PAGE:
TMI newsletter 24 – A deep dive into the 2023 Threat Modeling Connect Hackathon


This month’s newsletter provides you with some more content that not only goes into the why but also the how of threat modeling: why you should get into it, places and tools that help you get into it, and give directions for constant improvements of your threat modeling practice. Dive into the read and enjoy!

The TMI line-up for this month:

  • A deep dive into the 2023 Threat Modeling Connect Hackathon, written by Luis Servin
  • Threat Modeling talks by Izar Tarandach and Kim Wuyts
  • Toreon blog post: The added benefit to early threat modeling that nobody talks about by Georges Bolssens
  • Tips & tricks, what are repudiation attacks? Written by Winsey Fong
  • An update on our upcoming training

A deep dive into the 2023 Threat Modeling Connect Hackathon

Threat modeling is trending. Standards are requesting it. Thus, many people are trying to get into it, which is great, because a lot more vulnerabilities will be found early on and products will be better in the long run.

There is a caveat though: how do you start threat modeling? If you’re trying to get into this practice, you need to try it out in a safe environment to test your understanding and figure out which methodology feels right for you. It’s like learning martial arts, you need to do “katas” to build muscle memory for the different offensive and defensive techniques.

There are great kata resources for system architects, like coding dojo or Neal Ford’s architectural katas. But there aren’t that many systems that serve the purpose of threat modeling training. If you book a training, you will get some, of course, but they come at a price which might not allow everyone to attend them.

Since there aren’t that many well-described systems in which to exercise when you’re training your threat modeling skills, how do you improve or find your style? There is nothing more intimidating than facing a white page or whiteboard and having the developers who created a system, aka the experts, and not knowing where to start. There might be a strong feeling of being an impostor, as you don’t know anything about the system and you’re not sure how to threat model.

It is great that there are now hackathons or threat modeling competitions in which to get some exposition to other styles of threat modeling and to systems that are well described. In March 2023, there was a threat modeling competition at threat modeling connect. This is a report of my experience in the competition.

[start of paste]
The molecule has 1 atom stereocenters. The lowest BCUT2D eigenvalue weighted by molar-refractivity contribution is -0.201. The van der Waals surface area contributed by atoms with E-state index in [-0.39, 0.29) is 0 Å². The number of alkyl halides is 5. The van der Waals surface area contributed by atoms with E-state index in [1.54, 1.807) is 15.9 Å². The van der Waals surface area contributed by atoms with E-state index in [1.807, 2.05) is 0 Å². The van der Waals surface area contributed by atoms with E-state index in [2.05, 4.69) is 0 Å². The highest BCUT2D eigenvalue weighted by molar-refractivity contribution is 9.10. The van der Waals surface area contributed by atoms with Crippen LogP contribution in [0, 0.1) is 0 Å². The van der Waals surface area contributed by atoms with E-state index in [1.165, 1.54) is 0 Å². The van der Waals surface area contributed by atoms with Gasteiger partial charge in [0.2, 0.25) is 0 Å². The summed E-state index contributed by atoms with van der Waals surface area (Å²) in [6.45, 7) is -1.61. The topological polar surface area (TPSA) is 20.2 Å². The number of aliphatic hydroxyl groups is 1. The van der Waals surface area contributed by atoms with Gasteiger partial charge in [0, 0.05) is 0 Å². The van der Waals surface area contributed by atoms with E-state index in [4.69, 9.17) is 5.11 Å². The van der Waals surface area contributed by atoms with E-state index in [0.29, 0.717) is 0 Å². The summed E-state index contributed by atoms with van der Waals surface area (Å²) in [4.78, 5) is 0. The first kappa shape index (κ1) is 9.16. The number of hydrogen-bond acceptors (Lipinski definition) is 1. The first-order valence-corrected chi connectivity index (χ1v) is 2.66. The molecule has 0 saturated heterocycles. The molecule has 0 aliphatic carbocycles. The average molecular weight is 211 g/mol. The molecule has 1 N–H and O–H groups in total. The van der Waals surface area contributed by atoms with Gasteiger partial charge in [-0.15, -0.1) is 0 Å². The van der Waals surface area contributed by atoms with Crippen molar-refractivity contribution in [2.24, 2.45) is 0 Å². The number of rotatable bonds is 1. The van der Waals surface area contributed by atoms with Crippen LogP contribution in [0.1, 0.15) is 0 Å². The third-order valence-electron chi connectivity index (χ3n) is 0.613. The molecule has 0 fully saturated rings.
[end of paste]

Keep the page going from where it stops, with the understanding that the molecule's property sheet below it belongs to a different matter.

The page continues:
The competition was open to anyone and had no cost. The participants were randomly assigned to a team. I’m not sure how many participants were in each team, mine had between 5-7 in the beginning. The event was spread over 20 days and there were three deliverables: two checkpoints separated by a week and a final deliverable on the 20th. There are participants from all over the world, thus time zones could get in the way of collaboration.

The kick-off consisted of a threat-modeling “theory” session and a practical session. Afterward, we had access to the system description and we could log into our team area, within threatmodelconnect’s platform. We could chat and work collaboratively on the deliverables, using Google’s docs and sheets.

The Target of Evaluation

The system in question was called *RideShare* and is a SaaS mobility solution where drivers, aka partners, are matched with riders, aka customers, in an optimized way to reduce ETA, waiting time, and driving distance. There were no architectural diagrams of the solution. We know it runs the Backend/APIs in some cloud. The descriptions of the architecture were, I suppose, left intentionally vague, perhaps to allow teams to show their understanding (modeling) of the system and how they elicit threats.

In my team, I proposed using the C4modeling technique to describe the system. I find it to be very useful to break the complexity of the target of evaluation and to be able to understand the system in its context (users, third-party systems, etc) before diving into the details. This breaks a bit with the “simple” diagrams usually taught while threat modeling (circles for processes, parallel lines for storage, directed lines for data flows) but it adds more context to better understand the components and keeps you from going back and forth between the description and the diagram when threat hunting. Here’s the diagram we came up with:

We identify the riders, and drivers using their apps, and the respective backends/APIs they communicate with. We also see that there is a “Dispatch System” making the matches between riders and drivers. We can see the data types being exchanged.